Winning in Afghanistan: Summary Remarks
July 29, 2009
I would like to stress that I am presenting my views, not those of the other members of the Strategic Assessment Group, and definitely not those of Ambassador Eikenberry, General McChrystal, or any other US, NATO/ISAF, or other official or officer.
I was only one of a team of advisors – who were only a part of an effort involving a wide range of separate military staff planning efforts -- to work that still continues. These are efforts where Ambassador Eikenberry and General McChrystal will present their own views when they are ready, and where the Secretary General of NATO and each ISAF country will make their own contributions and judgments.
My comments also address a far wider range of issues than military strategy. They deal with a broad range of civil as well as military issues, and address the legacy of years of underresourcing, political correctness, dysfunctional behavior, and neglect.
NATO/ISAF and the US face challenges in Afghanistan that go far beyond the normal limits of counterinsurgency and military strategy. They are the equivalent of armed nation building at a time when Afghanistan must both meet major challenges from its own insurgents and international movements like Al Qa’ida, and restructure its government and economy after 30 years of nearly continuous conflict.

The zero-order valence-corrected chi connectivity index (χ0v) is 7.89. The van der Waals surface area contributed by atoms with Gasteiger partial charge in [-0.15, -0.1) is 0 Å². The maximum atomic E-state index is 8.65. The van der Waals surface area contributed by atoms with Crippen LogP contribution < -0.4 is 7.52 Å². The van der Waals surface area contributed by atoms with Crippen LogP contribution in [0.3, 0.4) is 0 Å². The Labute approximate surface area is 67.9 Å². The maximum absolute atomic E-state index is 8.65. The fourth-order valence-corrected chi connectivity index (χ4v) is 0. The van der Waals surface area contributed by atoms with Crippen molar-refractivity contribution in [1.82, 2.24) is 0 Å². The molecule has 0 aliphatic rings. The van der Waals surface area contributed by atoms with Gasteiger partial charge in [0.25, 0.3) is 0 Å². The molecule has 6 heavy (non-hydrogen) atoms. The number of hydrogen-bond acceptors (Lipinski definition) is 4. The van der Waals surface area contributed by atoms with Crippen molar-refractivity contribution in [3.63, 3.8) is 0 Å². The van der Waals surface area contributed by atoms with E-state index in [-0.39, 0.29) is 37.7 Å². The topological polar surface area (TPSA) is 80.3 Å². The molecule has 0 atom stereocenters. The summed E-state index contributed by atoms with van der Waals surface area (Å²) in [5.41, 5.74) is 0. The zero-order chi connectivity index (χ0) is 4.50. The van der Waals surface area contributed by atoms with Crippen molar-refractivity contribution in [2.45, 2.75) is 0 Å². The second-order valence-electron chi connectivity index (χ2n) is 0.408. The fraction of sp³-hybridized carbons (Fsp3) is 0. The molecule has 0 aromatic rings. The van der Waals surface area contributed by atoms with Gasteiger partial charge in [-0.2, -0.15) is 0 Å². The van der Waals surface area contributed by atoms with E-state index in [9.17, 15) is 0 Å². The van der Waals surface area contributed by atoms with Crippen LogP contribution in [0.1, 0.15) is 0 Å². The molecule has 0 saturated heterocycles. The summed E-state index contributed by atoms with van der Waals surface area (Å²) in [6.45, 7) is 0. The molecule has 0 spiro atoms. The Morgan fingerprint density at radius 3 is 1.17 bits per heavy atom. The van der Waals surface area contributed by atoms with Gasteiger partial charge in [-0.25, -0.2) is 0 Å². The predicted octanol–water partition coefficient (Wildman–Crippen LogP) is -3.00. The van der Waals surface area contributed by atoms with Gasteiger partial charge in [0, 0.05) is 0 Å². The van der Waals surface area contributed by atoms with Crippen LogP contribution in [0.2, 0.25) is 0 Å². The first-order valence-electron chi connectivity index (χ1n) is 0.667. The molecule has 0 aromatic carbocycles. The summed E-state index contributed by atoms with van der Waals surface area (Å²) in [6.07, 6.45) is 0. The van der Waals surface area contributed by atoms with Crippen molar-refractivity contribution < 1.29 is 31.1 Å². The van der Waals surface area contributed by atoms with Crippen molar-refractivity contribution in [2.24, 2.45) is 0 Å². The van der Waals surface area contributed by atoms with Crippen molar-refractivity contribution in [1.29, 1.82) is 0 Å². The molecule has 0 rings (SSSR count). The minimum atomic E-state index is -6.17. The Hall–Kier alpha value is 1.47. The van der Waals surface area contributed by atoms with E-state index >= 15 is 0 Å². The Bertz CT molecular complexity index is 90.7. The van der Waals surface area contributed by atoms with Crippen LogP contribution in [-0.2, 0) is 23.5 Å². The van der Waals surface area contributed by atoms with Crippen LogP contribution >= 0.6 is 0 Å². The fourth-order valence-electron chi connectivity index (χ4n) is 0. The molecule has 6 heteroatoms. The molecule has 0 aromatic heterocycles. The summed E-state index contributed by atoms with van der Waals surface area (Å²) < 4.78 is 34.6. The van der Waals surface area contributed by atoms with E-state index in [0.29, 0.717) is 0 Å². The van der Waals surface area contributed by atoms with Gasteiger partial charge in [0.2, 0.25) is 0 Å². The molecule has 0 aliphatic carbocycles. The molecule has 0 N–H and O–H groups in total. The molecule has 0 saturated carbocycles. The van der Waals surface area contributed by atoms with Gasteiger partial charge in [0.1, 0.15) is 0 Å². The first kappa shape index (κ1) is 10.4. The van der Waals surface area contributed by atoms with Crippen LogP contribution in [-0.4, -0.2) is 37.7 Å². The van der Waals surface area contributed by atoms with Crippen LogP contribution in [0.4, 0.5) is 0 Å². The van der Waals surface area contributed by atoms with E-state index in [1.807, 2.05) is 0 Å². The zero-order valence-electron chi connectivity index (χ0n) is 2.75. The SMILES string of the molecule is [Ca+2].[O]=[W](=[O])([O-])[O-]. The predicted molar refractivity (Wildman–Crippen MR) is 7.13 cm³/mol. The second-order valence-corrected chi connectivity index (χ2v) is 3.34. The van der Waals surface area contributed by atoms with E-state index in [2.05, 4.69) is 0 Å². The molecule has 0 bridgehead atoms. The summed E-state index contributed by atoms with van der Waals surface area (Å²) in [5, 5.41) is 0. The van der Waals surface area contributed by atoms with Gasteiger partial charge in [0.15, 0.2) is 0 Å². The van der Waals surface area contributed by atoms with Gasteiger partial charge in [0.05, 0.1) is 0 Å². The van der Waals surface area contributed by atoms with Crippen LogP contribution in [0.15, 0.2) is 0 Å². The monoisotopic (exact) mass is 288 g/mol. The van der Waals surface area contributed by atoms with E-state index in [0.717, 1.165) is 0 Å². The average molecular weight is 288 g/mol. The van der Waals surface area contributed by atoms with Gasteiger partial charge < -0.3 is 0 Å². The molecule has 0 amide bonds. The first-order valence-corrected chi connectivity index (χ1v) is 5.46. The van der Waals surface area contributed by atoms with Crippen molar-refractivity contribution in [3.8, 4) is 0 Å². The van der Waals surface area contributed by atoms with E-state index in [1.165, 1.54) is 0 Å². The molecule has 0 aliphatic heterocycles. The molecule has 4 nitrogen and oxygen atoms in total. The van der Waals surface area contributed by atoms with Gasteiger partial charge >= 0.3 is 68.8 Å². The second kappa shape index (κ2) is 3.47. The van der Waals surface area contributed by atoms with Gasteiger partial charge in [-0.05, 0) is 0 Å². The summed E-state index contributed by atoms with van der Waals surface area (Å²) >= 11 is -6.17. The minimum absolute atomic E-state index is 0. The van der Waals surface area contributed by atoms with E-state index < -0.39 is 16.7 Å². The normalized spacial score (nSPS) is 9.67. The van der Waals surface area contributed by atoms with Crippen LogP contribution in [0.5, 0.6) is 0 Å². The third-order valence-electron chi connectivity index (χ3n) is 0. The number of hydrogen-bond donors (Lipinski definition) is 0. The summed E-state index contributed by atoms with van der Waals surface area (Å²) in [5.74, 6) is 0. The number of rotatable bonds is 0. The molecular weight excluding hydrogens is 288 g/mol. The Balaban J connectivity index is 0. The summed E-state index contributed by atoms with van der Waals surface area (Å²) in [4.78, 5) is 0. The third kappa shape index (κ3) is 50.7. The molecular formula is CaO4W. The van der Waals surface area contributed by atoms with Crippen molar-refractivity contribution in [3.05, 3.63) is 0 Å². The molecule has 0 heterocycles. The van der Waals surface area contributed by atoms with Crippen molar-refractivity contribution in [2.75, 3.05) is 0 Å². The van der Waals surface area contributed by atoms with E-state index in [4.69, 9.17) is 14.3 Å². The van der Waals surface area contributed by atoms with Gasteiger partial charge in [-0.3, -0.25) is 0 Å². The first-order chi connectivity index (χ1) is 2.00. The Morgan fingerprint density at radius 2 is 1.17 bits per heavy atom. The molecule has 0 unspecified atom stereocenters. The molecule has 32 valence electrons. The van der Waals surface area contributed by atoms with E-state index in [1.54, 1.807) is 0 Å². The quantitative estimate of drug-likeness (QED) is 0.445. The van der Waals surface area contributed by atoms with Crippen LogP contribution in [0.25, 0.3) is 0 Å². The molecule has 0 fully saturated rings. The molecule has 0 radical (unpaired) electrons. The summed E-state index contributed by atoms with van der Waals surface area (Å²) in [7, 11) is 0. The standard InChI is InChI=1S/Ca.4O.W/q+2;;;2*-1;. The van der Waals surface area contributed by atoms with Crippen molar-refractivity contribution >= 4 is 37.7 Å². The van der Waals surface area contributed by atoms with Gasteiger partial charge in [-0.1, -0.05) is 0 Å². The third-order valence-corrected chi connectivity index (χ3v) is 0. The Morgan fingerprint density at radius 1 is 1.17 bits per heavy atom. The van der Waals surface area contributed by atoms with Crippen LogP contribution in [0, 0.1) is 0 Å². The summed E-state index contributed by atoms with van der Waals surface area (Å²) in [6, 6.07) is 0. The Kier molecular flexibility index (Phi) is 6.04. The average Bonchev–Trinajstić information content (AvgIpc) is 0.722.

It is also a war that must be won after years in which member countries, particularly the Untied States, failed to react to the seriousness of the emerging insurgency. They failed to provide the proper level of resources and coordination, placed serious national caveats and limits on the use of their forces and resources, and let the enemy take the initiative for more than half a decade.
Seven years into the war, one of the most common impressions in Afghanistan is that the conflict is still being treated as if it was the first year of the war. There are far too many concepts and far too few resourced, coherent operations. Moreover, these problems are far worse and far more critical at the civil levels of the US, UNAMA, and Coalition – and within the Afghan government – than within the military.
There are outstanding people in every civil organization and military component. Many take serious risks in the field. However, the practical reality is a disorganized mess. The impact of years of inadequate resources, stovepipes rather than unity of effort, a lack of realistic goals and measures of effectiveness, a focus on post conflict reconstruction in mid-war, and a failure to come to grips with the limits and corruption of the Afghan government have taken their toll.
What should be an integrated civil-military effort focused on winning the war in the field is instead a dysfunctional, wasteful mess focused in Kabul and crippled by bureaucratic divisions, Afghan power brokering, national caveats and tensions, and a critical lack of resources at every level.